Amar’e Stoudemire & Raymond Felton: Learning To Lead


Buckets writer Antony Marino’s recap of the New York Knicks’ victory over the New Jersey Nets explains how it was all about Learning To Lead And Leather Suits:

Last night a team of New York Knickerbockers with “no valuable assets*” foolishly pushed caution to the wind and actually consented to compete against a New Jersey Nets squad with an “exciting young core.*”  In the game of basketball.  In public.  On TV.  I know.  An untimely demise would certainly meet the foolhardy clowns that dared to face the future [current] power of Brooklyn [Newark], but from whence would it come? The lightning quick Devin Harris (you, sir, are not a point guard, but I will defend to my death your right to say that you are)? The quantum leaping Travis Outlaw (your titanic lack of basketball IQ is only rivaled in absurdity by your yearly salary)? The highly-touted rookie Derrick Favors (lots of guys would sit on the bench behind Kris Humphries, just not typically in the NBA)? The unstoppable Brook Lopez (okay, you are absolutely fantastic at basketball)? I, like many  prognosticators of Knick failure, waited in baited breath for this much maligned group of uncoordinated, orange and blue mouth-breathers to finally show their true colors, but alas this moment never came.

Last night the Knicks showed that they were the more talented and younger (by a full year on average!) NBA team in the New York area, with a 111-100 victory at the Garden—and it wasn’t even that close. Playing without its starting center (Turiaf-DNP: Beard), the Knicks put together a rousing display of timely defense, rugged rebounding, creative passing, and awesome Amar’e Stoudemire-being-a-generational-triumph-of- human-physiology-ness.

Now, the Nets are not what one would call “quality opposition,” but the Knick captains demonstratively set the tone for the importance of a home rivalry game from its outset. Raymond Felton was fantastic; employing devastating synergy on pick and rolls with Wilson Chandler and Amar’e Stoudemire while flashing to the hoop for timely buckets and absurd floaters in the lane. Purty.  STAT himself was simply otherworldly. Though forced to guard the world’s most athletic comic book aficionado (really Brook?), the Knicks’ big man refused to back down from a challenge. Amar’e dominated the game without taking bad shots, forcing the issue or employing his signature “dribble off my shin into a camera man’s grill” move. His 35 points and 9 rebounds and stellar rim defense set the tone for a squad that played with uncommon precision and Dos Equis pitchman-like confidence. The third quarter, during which the Knicks outscored the Nets 33-15, was a masterpiece of crisp passing and unselfish play that we have seen in spurts from Mike D’Antoni’s team when it is at its very best. Wilson Chandler refused to settle for bad threes, Raymond Felton was defending the perimeter like a pit-bull and Landry Fields’ hustle forced Clyde into a nonsensical rant about his being the NBA’s current Rookie of the Year (note: he is not).  Most emblematic of the Knicks’ rapturous play was a moment in the fourth quarter when Amare bounded across midcourt to beat Brook Lopez for a loose ball. It was a great moment for the Garden faithful, who finally saw a man not afraid to play up to his paycheck, and a great moment for the Knicks, who found a man unafraid to lead.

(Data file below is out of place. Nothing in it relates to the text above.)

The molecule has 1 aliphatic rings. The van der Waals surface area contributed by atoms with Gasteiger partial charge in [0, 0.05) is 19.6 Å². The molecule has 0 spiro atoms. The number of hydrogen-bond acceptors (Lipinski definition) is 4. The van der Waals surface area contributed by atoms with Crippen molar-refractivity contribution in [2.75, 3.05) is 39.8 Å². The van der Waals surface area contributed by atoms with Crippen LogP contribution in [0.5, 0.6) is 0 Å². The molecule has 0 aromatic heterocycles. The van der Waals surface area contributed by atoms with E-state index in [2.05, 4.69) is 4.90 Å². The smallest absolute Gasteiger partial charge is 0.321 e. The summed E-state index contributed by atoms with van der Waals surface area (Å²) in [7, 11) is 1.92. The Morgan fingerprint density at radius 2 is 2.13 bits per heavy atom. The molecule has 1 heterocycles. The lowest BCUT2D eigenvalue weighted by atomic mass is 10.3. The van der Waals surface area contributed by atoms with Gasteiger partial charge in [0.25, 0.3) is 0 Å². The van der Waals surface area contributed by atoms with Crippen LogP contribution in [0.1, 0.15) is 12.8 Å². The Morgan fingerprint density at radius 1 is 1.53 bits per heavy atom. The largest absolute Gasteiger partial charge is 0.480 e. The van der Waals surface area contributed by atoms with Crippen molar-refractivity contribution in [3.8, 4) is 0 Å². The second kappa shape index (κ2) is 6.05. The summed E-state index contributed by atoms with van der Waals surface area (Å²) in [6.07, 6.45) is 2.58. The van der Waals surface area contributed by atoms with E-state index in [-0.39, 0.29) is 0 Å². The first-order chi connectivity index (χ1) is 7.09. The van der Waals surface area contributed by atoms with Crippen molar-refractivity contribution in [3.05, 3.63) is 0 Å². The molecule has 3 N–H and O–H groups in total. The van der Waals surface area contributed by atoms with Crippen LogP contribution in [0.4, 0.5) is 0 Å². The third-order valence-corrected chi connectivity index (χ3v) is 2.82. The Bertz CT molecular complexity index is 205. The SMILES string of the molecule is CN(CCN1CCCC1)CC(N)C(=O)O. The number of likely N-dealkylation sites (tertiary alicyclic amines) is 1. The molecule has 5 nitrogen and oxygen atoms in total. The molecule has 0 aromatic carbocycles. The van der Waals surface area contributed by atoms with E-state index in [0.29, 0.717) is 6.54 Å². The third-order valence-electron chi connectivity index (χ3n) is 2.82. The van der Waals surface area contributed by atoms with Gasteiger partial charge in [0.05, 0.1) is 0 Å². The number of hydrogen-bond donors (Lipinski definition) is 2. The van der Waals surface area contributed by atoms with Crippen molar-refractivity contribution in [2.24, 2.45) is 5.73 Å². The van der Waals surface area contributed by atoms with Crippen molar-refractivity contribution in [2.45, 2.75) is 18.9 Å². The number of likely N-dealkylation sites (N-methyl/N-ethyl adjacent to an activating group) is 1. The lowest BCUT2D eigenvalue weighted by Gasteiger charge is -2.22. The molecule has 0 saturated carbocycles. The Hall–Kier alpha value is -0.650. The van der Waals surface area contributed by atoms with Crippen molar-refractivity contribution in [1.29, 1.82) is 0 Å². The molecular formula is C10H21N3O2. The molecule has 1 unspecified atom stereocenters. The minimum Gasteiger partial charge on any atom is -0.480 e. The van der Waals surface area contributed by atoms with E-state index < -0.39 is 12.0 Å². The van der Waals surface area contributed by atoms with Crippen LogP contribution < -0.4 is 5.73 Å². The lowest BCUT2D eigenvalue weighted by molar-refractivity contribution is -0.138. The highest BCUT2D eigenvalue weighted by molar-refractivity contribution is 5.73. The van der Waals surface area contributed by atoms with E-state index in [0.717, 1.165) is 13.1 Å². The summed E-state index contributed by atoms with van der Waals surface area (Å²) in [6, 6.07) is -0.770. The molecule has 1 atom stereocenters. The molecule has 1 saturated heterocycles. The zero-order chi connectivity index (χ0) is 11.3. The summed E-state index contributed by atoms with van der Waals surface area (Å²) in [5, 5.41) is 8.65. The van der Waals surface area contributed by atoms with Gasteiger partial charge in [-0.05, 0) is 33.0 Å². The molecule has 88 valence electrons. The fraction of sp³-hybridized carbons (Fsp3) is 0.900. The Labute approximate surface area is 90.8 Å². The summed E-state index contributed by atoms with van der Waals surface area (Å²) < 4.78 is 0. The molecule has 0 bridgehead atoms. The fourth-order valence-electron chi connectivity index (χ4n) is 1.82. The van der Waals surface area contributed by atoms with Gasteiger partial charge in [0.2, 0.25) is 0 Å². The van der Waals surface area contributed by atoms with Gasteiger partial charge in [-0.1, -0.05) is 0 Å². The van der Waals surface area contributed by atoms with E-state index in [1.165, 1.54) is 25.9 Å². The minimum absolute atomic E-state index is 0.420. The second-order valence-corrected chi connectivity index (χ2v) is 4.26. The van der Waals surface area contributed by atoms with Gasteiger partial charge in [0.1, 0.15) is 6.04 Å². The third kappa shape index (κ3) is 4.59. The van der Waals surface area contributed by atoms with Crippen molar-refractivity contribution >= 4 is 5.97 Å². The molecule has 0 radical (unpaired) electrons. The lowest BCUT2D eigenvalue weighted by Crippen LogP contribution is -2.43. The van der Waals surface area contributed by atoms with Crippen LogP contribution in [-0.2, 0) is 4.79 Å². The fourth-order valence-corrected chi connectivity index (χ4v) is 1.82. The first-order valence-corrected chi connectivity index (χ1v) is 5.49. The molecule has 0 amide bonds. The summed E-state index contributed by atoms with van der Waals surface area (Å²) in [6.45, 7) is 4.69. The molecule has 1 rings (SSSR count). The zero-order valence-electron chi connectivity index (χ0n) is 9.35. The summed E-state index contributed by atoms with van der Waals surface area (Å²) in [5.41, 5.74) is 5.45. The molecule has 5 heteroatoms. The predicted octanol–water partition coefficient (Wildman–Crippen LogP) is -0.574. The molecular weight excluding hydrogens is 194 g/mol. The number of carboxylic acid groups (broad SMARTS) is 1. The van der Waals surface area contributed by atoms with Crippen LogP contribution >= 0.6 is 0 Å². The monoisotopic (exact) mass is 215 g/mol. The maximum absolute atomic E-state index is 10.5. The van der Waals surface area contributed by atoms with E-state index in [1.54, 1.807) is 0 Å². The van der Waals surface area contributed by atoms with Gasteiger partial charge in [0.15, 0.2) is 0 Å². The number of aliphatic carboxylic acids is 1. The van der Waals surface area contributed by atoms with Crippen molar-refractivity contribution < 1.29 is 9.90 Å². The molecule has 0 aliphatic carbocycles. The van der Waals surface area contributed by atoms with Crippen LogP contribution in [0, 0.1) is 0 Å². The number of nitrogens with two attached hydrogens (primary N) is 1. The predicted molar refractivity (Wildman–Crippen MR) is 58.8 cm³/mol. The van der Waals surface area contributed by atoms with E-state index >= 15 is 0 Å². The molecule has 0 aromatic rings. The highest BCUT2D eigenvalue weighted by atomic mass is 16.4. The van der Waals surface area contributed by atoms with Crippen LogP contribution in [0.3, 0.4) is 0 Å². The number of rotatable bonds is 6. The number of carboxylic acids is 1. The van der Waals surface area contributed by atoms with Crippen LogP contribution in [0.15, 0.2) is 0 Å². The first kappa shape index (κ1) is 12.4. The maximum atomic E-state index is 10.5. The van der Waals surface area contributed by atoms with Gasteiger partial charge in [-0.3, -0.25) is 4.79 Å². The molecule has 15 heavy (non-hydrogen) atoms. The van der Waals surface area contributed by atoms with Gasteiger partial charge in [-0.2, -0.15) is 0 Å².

Final points:

“Almost” may only count in horseshoes and hand grenades, but Danilo Gallinari’s rather pedestrian showing (13 points, 3-11 shooting) was almost a spectacular game for New York’s favorite streaky paisan. Gallo rimmed out a number of open three pointers that certainly would have transitioned this game from “solid victory” to “Jordan Farmar ugly”.

If a raucous Garden crowd didn’t raise the hair on the back of the Knicks’ collective neck at tipoff, a prime-time outfit from Clyde certainly did. Simply put: there’s confident, there’s ultra-confident, and there’s “I am sporting a full leather suit on television without a hint of irony” confident. Here’s hoping that this under-utilized triumph of textile technology becomes a big game staple.

Al Trautwig’s courtside interview with David Stern was reminiscent of basically every scene from “The Untouchables.”  Challenging a man on labor issues who has admitted to sitting comfortably with Mikhail Prokhorov at a Moscow Red Army basketball game is a zero sum game. Don’t bring a knife to a gun fight, Al.

*National sports media without access to the MSG network